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Primary Sources in African-American History

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Racial Restrictions in Housing: Examples from Columbia, MO

Example of a racial restriction in a Columbia, MO warranty deed. This language, though unenforceable since 1949, remained part of the deed that the buyer was asked to sign in 2004. Click on the image for screenshots of other parts of the document. copy of racially restrictive language in a Columbia warranty deed

The above deed excerpt was provided by a homeowner in Columbia's East Campus neighborhood.

The legible portion of text in the blue-outlined box reads:

Subject, forever, to the covenants, agreements and restrictions hereinafter set...shall be construed as covenants running with the land, and shall bind and be ...the benefit of the present and all future owners of the lots hereby conveyed, and also...48, 49, 50, 51 and 52 in Ingleside Addition to the City of Columbia, and Lots 40

The legible portion of text in the red-outlined box reads:

3. None of said lots shall be sold or rented to any one other than a member of the white race.

The restriction just after this one prohibits "signs or billboards" on the properties. A similar sentence appears in other deeds, including several from 1930, in which E.C. and Mary Clinkscales are listed as Grantors. In these deeds, "white race" appears capitalized, as "White Race." (Deed Book 190, p. 110, 124, 137, 138).

Other racially restrictive language used in deeds in Columbia include, but are not limited to, the following:

1. From a 1930 deed in Columbia's Western Heights Addition (property sold by "Ollie W. Smith and S.D. Smith, her husband," to C.E. Hobart), Deed Book 190, p. 288.

This Deed is made upon the express consideration and agreement between the parties that the premises shall never be deeded, leased or mortgaged to a person of the negro race, and any such deed, lease or mortgage shall of itself be forfeit all the right, title and interest in said premises of the grantor in such instrument, and title to said premises shall forthwith and thereupon revert to and vest in the grantor herein...That the above restrictions are for the benefit of the owners of each and every lot in Western Heights and any person owning any one or more lots in said Addition may bring action to enforce the above restrictions or enjoin any other owners or person from violating same...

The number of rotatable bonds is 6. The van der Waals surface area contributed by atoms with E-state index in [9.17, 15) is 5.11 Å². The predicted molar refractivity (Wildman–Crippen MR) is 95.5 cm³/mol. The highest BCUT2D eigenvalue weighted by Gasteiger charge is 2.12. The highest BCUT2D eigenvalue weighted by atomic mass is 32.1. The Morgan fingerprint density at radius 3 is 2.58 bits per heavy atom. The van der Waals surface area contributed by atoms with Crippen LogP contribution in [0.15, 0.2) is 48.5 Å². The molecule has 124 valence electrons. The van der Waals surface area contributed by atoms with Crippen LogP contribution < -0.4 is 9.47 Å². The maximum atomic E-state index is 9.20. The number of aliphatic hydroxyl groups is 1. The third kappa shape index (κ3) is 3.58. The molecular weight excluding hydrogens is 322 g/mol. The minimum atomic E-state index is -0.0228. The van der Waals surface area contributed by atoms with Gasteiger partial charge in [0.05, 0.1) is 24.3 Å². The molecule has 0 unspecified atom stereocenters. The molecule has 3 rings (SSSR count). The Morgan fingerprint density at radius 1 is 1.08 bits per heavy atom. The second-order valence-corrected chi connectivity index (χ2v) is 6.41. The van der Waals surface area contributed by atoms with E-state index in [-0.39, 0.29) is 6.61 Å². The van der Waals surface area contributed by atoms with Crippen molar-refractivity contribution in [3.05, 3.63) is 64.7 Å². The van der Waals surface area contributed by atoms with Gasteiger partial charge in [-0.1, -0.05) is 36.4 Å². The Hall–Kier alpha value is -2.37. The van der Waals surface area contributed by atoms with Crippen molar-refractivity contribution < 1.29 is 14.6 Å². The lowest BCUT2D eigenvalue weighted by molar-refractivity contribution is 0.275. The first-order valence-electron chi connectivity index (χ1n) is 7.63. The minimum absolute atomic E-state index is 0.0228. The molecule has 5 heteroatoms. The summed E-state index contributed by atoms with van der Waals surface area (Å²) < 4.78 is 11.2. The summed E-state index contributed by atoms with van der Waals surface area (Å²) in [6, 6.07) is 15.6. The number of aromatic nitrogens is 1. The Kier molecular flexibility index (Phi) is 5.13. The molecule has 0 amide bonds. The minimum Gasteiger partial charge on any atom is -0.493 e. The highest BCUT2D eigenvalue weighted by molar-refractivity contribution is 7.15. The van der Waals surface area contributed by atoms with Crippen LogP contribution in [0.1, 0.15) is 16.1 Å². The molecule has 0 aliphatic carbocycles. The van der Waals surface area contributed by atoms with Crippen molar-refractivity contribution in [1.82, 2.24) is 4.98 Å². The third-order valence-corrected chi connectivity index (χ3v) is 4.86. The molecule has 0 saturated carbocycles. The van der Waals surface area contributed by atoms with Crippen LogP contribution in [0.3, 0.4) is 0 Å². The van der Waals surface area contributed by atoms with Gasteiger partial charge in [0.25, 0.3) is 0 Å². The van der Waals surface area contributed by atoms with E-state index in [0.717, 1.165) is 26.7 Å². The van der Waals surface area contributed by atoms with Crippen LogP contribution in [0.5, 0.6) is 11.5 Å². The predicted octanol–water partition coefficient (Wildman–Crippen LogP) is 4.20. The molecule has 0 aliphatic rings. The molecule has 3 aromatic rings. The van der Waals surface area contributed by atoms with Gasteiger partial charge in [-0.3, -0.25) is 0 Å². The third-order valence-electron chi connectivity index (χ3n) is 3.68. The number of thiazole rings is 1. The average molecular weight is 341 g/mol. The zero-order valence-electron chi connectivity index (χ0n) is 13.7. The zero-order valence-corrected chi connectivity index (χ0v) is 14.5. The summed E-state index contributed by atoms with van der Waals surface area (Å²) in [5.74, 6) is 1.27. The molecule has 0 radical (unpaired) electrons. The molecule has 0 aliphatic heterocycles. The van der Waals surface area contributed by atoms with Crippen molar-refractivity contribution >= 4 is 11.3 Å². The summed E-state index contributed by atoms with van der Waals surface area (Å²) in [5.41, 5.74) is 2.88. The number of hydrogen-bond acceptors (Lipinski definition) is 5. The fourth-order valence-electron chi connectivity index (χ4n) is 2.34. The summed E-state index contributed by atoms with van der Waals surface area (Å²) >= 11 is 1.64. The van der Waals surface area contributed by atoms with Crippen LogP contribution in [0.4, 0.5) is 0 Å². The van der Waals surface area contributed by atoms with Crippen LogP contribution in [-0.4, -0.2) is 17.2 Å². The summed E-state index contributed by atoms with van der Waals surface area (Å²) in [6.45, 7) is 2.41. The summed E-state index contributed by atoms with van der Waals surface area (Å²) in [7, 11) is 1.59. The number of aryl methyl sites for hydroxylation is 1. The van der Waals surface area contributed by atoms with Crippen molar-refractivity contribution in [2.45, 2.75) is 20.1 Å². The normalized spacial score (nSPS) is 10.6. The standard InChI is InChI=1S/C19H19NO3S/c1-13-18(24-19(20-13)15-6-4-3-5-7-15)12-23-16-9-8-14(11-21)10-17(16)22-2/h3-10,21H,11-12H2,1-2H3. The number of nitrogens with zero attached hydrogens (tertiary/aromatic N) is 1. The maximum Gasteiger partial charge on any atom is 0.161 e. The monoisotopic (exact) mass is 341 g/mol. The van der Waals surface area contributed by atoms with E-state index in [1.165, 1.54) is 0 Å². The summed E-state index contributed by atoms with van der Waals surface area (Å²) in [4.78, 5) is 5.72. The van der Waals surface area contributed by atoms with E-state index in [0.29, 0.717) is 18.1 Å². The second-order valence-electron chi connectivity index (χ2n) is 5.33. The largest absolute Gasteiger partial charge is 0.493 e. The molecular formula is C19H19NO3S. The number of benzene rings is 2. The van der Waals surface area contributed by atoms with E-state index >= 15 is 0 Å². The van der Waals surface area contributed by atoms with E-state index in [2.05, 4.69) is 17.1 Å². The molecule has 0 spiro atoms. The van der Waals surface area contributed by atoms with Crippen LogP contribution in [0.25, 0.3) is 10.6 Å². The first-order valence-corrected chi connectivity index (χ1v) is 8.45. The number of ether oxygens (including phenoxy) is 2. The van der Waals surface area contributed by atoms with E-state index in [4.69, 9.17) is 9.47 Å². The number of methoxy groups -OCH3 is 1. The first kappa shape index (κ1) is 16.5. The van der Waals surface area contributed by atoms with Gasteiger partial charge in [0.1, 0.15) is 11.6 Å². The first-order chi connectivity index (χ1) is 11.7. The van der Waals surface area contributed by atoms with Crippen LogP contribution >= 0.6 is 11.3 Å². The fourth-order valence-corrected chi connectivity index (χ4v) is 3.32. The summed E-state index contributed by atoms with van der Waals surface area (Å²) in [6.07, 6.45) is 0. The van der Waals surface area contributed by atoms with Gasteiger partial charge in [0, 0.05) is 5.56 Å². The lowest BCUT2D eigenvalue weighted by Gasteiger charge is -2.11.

2. From several 1930 deeds in Bateman's Subdivision near Columbia ("Amelia W. Bateman (nee Wulfert) and C.C. Bateman, her husband," grantors, to several different grantees on multiple deeds) Deed book 190, p. 431, 439, 440, 447, 469, 601)

Said tract lying outside and west of the city limits of Columbia, MO and subject to the following restrictions: (1) An easement for public utilities four feet in width is reserved across the rear of each lot. (2) No lot or part of a lot shall ever be sold to a person of African descent.

3. From a 1926 deed documenting an agreement between John A. Stewart and the Sigma Alpha Epsilon Club, restricting the use of real estate sold to the fraternity by the Stewart family. Deed book 189, p.287-292.

(e) Said houses so erected shall be used as a dwelling house for Greek letter fraternities or sororities, which may be established at Columbia, MO, and having members attending the University of Missouri. Said houses so erected shall be used for living and dwelling purposes only and no business of any kind, character or nature shall be conducted on the real-estate herein above described. (f) Said premises shall not during the term of this agreement be held, owned or used by any member of the Negro or Jewish race.

The documentation of restrictive covenants drawn up in Boone County is an ongoing project. The list of restrictive deeds found so far is publicly viewable. If you would like to participate in this ongoing documentation project, please contact Rachel Brekhus, MU History Librarian.

Sometimes, it is possible to locate internal city planning documents such as this 1935 City Plan for Columbia, Missouri. In the 1930's in mid-Missouri, at least, racial segregation is visible as an explicit ideology and shared assumption of urban planners and city commissioners.

“The Douglass School, providing both elementary and high school facilities for negroes, is well located to serve this population. A site farther west on McBaine Avenue, held for school purposes, is too near the westerly edge of the area now occupied by negroes, and as previously discussed, there is no reason for this district to expand. The grounds of the Douglass School are inadequate, and should be enlarged to provide not only better school play area, but a general recreation center for negroes….”p.28